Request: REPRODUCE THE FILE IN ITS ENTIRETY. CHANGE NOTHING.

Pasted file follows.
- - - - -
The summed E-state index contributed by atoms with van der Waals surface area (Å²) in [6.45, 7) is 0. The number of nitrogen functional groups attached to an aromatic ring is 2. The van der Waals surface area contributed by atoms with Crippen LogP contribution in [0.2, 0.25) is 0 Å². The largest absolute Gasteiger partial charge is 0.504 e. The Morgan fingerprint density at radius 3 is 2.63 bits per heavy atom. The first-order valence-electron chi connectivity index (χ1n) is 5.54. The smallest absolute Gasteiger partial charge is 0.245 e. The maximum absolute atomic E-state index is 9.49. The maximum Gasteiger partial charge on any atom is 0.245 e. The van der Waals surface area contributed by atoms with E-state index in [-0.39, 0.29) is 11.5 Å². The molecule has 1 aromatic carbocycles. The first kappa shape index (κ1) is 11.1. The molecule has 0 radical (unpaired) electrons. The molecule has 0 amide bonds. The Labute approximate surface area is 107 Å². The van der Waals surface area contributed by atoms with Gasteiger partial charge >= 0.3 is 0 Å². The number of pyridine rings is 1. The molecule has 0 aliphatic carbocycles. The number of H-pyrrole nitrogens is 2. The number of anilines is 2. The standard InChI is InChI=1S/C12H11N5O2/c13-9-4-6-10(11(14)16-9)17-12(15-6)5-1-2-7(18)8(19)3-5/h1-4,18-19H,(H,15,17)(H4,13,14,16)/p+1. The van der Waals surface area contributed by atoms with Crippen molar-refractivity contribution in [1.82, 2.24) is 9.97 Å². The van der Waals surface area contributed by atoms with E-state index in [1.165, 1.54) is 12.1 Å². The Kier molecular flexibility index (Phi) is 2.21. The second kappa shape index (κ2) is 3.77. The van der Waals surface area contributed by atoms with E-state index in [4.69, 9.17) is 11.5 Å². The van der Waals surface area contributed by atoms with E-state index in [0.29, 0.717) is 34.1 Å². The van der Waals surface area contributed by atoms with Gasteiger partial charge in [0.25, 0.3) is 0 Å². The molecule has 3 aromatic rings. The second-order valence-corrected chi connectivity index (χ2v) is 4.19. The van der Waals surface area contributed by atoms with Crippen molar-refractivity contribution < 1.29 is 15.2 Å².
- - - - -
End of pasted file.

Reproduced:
The summed E-state index contributed by atoms with van der Waals surface area (Å²) in [6.45, 7) is 0. The number of nitrogen functional groups attached to an aromatic ring is 2. The van der Waals surface area contributed by atoms with Crippen LogP contribution in [0.2, 0.25) is 0 Å². The largest absolute Gasteiger partial charge is 0.504 e. The Morgan fingerprint density at radius 3 is 2.63 bits per heavy atom. The first-order valence-electron chi connectivity index (χ1n) is 5.54. The smallest absolute Gasteiger partial charge is 0.245 e. The maximum absolute atomic E-state index is 9.49. The maximum Gasteiger partial charge on any atom is 0.245 e. The van der Waals surface area contributed by atoms with E-state index in [-0.39, 0.29) is 11.5 Å². The molecule has 1 aromatic carbocycles. The first kappa shape index (κ1) is 11.1. The molecule has 0 radical (unpaired) electrons. The molecule has 0 amide bonds. The Labute approximate surface area is 107 Å². The van der Waals surface area contributed by atoms with Gasteiger partial charge >= 0.3 is 0 Å². The number of pyridine rings is 1. The molecule has 0 aliphatic carbocycles. The number of H-pyrrole nitrogens is 2. The number of anilines is 2. The standard InChI is InChI=1S/C12H11N5O2/c13-9-4-6-10(11(14)16-9)17-12(15-6)5-1-2-7(18)8(19)3-5/h1-4,18-19H,(H,15,17)(H4,13,14,16)/p+1. The van der Waals surface area contributed by atoms with Crippen molar-refractivity contribution in [1.82, 2.24) is 9.97 Å². The van der Waals surface area contributed by atoms with E-state index in [1.165, 1.54) is 12.1 Å². The Kier molecular flexibility index (Phi) is 2.21. The second kappa shape index (κ2) is 3.77. The van der Waals surface area contributed by atoms with E-state index in [4.69, 9.17) is 11.5 Å². The van der Waals surface area contributed by atoms with E-state index in [0.29, 0.717) is 34.1 Å². The van der Waals surface area contributed by atoms with Gasteiger partial charge in [0.25, 0.3) is 0 Å². The molecule has 3 aromatic rings. The second-order valence-corrected chi connectivity index (χ2v) is 4.19. The van der Waals surface area contributed by atoms with Crippen molar-refractivity contribution < 1.29 is 15.2 Å².